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Question 1 of 7
Fill in the blank: I can’t figure out _____ gave me this gift.

Idioms about pearl

    cast pearls before swine, to offer or give something of great value to those incapable of appreciating it: She read them Shakespeare but it was casting pearls before swine.

Origin of pearl

1300–50; Middle English perle<Middle French <Italian or assumed Vulgar Latin *perla (>German Perle,Old English pærl), for Latin *pernula (>Portuguese perola, perhaps Old Saxon përula), diminutive of Latin perna sea mussel


pearler, nounpearlish, adjectivepearllike, adjective

Other definitions for pearl (2 of 2)

[ purl ]
/ pɜrl /

a town in central Mississippi.
a female given name.
Dictionary.com Unabridged Based on the Random House Unabridged Dictionary, © Random House, Inc. 2022


What does pearl mean?

A pearl is a smooth, rounded bead formed inside the shells of certain mollusks, such as clams and oysters.

Pearls are known for being used in jewelry, such as pearl necklaces and pearl earrings.

Pearls vary in size and color. They are most commonly an iridescent, milky white, but they can be several other colors, including gray and even black.

Although pearls are not stones, the pearl is one of the birthstones for the month of June, along with moonstone and alexandrite. It is associated with the zodiac signs Gemini and Cancer.

The word pearl is sometimes used figuratively to refer to something precious or to the finest example of something, such as in the phrase pearls of wisdom.

Pearl can also be a girl’s name.

Example: My grandmother left me her pearl necklace, and I always wear it on special occasions.

Where does pearl come from?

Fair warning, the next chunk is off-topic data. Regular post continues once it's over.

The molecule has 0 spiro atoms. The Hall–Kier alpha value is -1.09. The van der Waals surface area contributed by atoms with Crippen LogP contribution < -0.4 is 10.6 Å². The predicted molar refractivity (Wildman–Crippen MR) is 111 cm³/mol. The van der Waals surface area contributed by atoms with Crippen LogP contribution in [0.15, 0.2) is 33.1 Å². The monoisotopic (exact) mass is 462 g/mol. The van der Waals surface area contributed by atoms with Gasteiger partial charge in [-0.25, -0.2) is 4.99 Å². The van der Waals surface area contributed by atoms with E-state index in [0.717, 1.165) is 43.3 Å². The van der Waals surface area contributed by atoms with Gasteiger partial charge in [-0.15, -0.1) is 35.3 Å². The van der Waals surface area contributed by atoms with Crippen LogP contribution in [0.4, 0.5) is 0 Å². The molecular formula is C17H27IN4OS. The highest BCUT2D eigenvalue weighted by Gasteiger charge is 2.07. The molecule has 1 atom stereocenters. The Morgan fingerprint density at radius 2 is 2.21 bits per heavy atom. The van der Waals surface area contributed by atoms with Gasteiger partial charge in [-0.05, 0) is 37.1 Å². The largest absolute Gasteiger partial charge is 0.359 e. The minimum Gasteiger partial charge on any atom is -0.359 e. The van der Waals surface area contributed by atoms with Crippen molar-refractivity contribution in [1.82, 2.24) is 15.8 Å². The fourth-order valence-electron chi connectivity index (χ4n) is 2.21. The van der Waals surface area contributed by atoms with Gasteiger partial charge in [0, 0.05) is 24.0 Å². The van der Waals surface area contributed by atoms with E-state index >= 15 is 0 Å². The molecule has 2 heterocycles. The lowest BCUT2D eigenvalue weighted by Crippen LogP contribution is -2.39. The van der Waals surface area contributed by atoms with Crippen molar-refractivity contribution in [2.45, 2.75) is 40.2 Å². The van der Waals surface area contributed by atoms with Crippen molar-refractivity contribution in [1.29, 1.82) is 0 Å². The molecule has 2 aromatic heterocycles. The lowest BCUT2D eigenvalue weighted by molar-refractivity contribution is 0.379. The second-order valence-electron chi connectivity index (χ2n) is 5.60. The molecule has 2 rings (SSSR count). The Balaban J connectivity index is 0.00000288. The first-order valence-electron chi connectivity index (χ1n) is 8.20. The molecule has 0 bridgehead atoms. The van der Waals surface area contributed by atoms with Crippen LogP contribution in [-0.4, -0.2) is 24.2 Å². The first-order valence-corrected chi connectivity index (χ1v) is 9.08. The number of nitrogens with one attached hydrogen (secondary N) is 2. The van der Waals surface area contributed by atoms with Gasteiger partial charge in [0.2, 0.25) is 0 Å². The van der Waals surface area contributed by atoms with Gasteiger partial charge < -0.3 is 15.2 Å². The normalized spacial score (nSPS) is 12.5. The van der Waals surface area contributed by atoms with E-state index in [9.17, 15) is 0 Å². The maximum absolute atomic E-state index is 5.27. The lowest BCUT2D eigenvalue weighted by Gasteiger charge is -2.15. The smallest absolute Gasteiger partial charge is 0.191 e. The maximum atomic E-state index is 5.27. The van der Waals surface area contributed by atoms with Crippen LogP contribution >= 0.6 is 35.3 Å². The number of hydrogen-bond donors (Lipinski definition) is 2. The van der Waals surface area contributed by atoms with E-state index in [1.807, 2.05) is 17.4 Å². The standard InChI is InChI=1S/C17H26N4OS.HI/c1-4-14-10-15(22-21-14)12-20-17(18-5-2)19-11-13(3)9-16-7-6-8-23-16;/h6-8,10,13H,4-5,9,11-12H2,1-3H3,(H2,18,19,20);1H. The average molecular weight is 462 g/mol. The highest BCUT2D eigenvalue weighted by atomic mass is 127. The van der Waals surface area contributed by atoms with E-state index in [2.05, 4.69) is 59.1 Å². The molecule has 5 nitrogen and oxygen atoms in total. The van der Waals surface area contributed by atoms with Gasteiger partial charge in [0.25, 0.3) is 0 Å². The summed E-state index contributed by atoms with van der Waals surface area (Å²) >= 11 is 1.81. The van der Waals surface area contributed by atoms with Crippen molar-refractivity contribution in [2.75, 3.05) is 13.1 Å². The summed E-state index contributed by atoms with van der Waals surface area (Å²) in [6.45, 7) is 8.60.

The first records of the word pearl come from the 1300s. It comes from the Middle English perle, ultimately from the Latin perna, meaning “sea mussel.”

Mollusks like clams and oysters produce pearls when an irritant—such as a grain of sand—gets inside their shell. The particle is coated with thin layers of mother-of-pearl, the hard, iridescent substance that makes up the inside of mollusk shells. Pearls are primarily composed of calcium carbonate (which is what mother-of-pearl mainly consists of).

Some pearls are cultured—meaning they are “grown” inside mollusk shells by intentionally introducing the irritant that will start the process that produces a pearl.

Did you know … ?

What are some other forms related to pearl?

  • pearllike (adjective)

What are some words that share a root or word element with pearl

What are some words that often get used in discussing pearl?

How is pearl used in real life?

Pearls are known for their use in jewelry, especially earrings and necklaces. They are associated with preciousness.

Try using pearl!

True or False? 

Pearls are only ever white.

How to use pearl in a sentence

British Dictionary definitions for pearl (1 of 2)

/ (pɜːl) /

of, made of, or set with pearl or mother-of-pearl
having the shape or colour of a pearl

Word Origin for pearl

C14: from Old French, from Vulgar Latin pernula (unattested), from Latin perna sea mussel

British Dictionary definitions for pearl (2 of 2)

/ (pɜːl) /

noun, verb
Collins English Dictionary - Complete & Unabridged 2012 Digital Edition © William Collins Sons & Co. Ltd. 1979, 1986 © HarperCollins Publishers 1998, 2000, 2003, 2005, 2006, 2007, 2009, 2012

Scientific definitions for pearl

[ pûrl ]

A smooth, slightly iridescent, white or grayish rounded growth inside the shells of some mollusks. Pearls form as a reaction to the presence of a foreign particle, and consist of thin layers of mother-of-pearl that are deposited around the particle. The pearls of oysters are often valued as gems.
The American Heritage® Science Dictionary Copyright © 2011. Published by Houghton Mifflin Harcourt Publishing Company. All rights reserved.